Our oldest daughter was just shy of two years old. We sat in my in-laws living room watching her amidst all the boxes, wrapping and bows. It was so much fun to see her having so much fun.
The last present was deposited into her chubby little arms. Her lips puckered pensively, trying to figure out where to open the package first. With one swift pull she ripped paper down the side. And there it was. A beautiful toy, shiny in all it’s newness.
She stared briefly up at us, back down to her new toy, and then this word……...More?
I was baffled. The child had everything her little heart could want. Piled around her were toys, clothes, coloring books and videos.
When she realized that “more” was not forthcoming she expressed herself as any child wanting more, does. She leaned back and pitched an absolute fit! Tears, snot, arms and legs were flying everywhere. It was not a pretty site.
After that year we decided a new strategy was in order. Not only in our gift giving but in the lessons we were (or were not) teaching our daughter. While a fit at two years old is never pretty, I certainly did not want to imagine the same fit at 12.
But it’s not just about teaching our children to be thankful at Thanksgiving time or grateful at Christmas time. It’s about teaching and instilling a spirit of Thankfulness all year long.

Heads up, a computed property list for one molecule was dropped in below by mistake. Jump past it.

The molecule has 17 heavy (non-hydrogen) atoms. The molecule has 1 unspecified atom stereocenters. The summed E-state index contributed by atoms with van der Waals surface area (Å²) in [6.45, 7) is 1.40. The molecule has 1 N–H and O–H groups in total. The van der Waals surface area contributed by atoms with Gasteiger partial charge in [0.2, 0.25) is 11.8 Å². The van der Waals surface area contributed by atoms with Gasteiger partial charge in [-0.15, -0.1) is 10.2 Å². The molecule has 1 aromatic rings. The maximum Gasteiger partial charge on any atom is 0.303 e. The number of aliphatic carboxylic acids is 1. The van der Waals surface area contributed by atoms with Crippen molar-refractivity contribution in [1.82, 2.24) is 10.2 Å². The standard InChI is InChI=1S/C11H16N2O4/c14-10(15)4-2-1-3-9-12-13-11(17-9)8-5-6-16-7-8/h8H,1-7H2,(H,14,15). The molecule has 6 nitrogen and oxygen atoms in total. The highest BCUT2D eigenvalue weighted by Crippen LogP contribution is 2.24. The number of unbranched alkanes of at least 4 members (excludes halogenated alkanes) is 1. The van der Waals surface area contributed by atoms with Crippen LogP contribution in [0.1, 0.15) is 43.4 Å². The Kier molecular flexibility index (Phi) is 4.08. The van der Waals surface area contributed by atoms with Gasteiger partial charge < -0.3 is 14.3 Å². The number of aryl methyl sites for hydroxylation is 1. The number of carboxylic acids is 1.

So how do we practically do that?
Here are three key ways we have worked with our children over the years to help instill a spirit of thankfulness.
Model Thankfulness – If we want our children to be thankful then we must model thankfulness. Find opportunities throughout the day and week to express things YOU are thankful for. It doesn’t have to be big things, even the smallest expression of thankfulness can be powerful.
Give Opportunities to Express Thankfulness – Give your children opportunities to express thankfulness. We do this in several ways:
Taking turns around the table to share one thing we are thankful for from our day.
While riding in the car asking them to share one thing they are thankful for from their day at school/co-op – Maybe a project went well or a friend encouraged them in some way.
Asking them WHO they are thankful for and why – this helps take the focus off themselves and helps them begin to think of others and the world around them.
Serve Others- Sometimes the greatest lessons in thankfulness is serving others. Something powerful happens when we teach our children to look past themselves and care for those around them, especially those who are going through a difficult or challenging season. Here are some things we have done as a family:
Make a meal for a family or individual walking through a difficult time and delivering it to their home.
Volunteer at your local soup kitchen or food pantry.
There are many ways to help instill thankfulness in our children but ultimately it comes down to us as parents and caregivers. We must lead the way consistently by modeling, giving opportunities and teaching our children to serve others around them.
As we gather around the table this month, let’s commit to making Thanksgiving more than one day on the calendar. Let’s commit to making it an every day celebration of Thankfulness.